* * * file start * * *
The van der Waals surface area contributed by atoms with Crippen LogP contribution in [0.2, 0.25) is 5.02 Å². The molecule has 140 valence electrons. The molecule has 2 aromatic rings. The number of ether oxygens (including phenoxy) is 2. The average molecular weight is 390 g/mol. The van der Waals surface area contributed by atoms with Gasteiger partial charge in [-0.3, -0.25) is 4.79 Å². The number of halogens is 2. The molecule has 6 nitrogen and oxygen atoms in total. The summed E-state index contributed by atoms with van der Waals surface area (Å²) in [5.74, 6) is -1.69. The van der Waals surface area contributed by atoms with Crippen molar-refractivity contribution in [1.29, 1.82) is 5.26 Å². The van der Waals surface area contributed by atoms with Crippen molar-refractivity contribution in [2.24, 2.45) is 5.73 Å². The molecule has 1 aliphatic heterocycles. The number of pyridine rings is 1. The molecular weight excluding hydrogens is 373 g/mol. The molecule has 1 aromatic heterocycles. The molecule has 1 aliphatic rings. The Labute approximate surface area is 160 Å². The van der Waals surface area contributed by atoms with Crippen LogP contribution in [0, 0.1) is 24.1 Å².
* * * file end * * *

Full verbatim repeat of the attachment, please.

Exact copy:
The van der Waals surface area contributed by atoms with Crippen LogP contribution in [0.2, 0.25) is 5.02 Å². The molecule has 140 valence electrons. The molecule has 2 aromatic rings. The number of ether oxygens (including phenoxy) is 2. The average molecular weight is 390 g/mol. The van der Waals surface area contributed by atoms with Gasteiger partial charge in [-0.3, -0.25) is 4.79 Å². The number of halogens is 2. The molecule has 6 nitrogen and oxygen atoms in total. The summed E-state index contributed by atoms with van der Waals surface area (Å²) in [5.74, 6) is -1.69. The van der Waals surface area contributed by atoms with Crippen molar-refractivity contribution in [1.29, 1.82) is 5.26 Å². The van der Waals surface area contributed by atoms with Crippen molar-refractivity contribution in [2.24, 2.45) is 5.73 Å². The molecule has 1 aliphatic heterocycles. The number of pyridine rings is 1. The molecular weight excluding hydrogens is 373 g/mol. The molecule has 1 aromatic heterocycles. The molecule has 1 aliphatic rings. The Labute approximate surface area is 160 Å². The van der Waals surface area contributed by atoms with Crippen LogP contribution in [0, 0.1) is 24.1 Å².